But a wide range of current and former Federal Reserve officials, other banking regulators and experts either criticized the decision to allow dividend payments and stock buy-backs then, or consider it a mistake now.
Among their reasons: Allowing banks to return capital to shareholders weakened American banks' ability to withstand a major shock. Whether they are too weak remains debated, but dividends and buy-backs matter. From 2006 through 2008, the top 19 banks paid $131 billion in dividends to shareholders, according to SNL Financial. When the financial crisis hit, the banks were weak in large part because they didn't have those billions. Indeed, in the fall of 2008, the government invested about $160 billion in the top banks.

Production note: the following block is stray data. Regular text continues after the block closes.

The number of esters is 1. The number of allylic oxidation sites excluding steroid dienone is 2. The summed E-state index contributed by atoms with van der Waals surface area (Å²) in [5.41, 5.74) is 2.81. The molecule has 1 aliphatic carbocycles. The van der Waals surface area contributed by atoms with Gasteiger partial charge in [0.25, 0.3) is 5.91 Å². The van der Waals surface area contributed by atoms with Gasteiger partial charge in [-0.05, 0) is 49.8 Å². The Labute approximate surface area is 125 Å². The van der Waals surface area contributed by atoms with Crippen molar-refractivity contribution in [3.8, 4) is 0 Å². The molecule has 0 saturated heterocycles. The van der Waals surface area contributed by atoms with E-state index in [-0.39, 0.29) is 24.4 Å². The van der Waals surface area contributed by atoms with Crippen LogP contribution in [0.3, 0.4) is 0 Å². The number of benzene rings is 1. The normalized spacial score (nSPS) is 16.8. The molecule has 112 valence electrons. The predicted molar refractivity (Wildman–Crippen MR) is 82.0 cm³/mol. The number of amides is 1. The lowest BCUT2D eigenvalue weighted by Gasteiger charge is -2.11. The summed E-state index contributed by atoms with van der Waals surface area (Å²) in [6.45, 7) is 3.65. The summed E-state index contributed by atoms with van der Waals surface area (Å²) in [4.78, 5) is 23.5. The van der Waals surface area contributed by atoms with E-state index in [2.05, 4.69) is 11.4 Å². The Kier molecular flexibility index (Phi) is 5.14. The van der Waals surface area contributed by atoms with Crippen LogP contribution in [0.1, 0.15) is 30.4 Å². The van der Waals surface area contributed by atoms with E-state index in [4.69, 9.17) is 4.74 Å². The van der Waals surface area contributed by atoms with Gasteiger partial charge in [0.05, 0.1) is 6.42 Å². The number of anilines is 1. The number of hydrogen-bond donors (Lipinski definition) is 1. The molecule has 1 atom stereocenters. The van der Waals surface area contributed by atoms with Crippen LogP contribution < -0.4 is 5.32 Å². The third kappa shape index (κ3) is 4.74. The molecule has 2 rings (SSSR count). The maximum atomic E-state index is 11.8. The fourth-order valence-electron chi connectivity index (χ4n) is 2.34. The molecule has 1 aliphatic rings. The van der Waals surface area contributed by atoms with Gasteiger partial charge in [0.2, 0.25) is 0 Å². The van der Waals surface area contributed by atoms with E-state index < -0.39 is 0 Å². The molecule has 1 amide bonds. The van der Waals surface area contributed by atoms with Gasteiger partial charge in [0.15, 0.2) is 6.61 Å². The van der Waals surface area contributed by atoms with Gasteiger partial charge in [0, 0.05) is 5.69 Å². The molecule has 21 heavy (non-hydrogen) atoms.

Today, the European economic and banking crisis, which was looming when the Fed made its decision, continues to threaten the economy. Unemployment in the US remains persistently high, and the housing market fell almost 5 percent last year, according to CoreLogic, a financial information firm.
American banks are suffering metastasizing liabilities from the US foreclosure crisis. A recent settlement with almost all states' attorneys general covered only part of those costs, leaving many banks bleeding cash to cover legal costs of the robo-signing scandal and other problems related to the housing crisis.
Once banks start paying dividends, it's difficult for a regulator to get them to stop without panicking investors. Indeed, building investor confidence was one reason the Fed allowed dividends. But by that measure, it failed: This past November, ratings agency Standard & Poor's downgraded most of the biggest American banks, and financial stocks in the S&P 500 plummeted more than 18 percent in 2011, though they have since bounced back a little.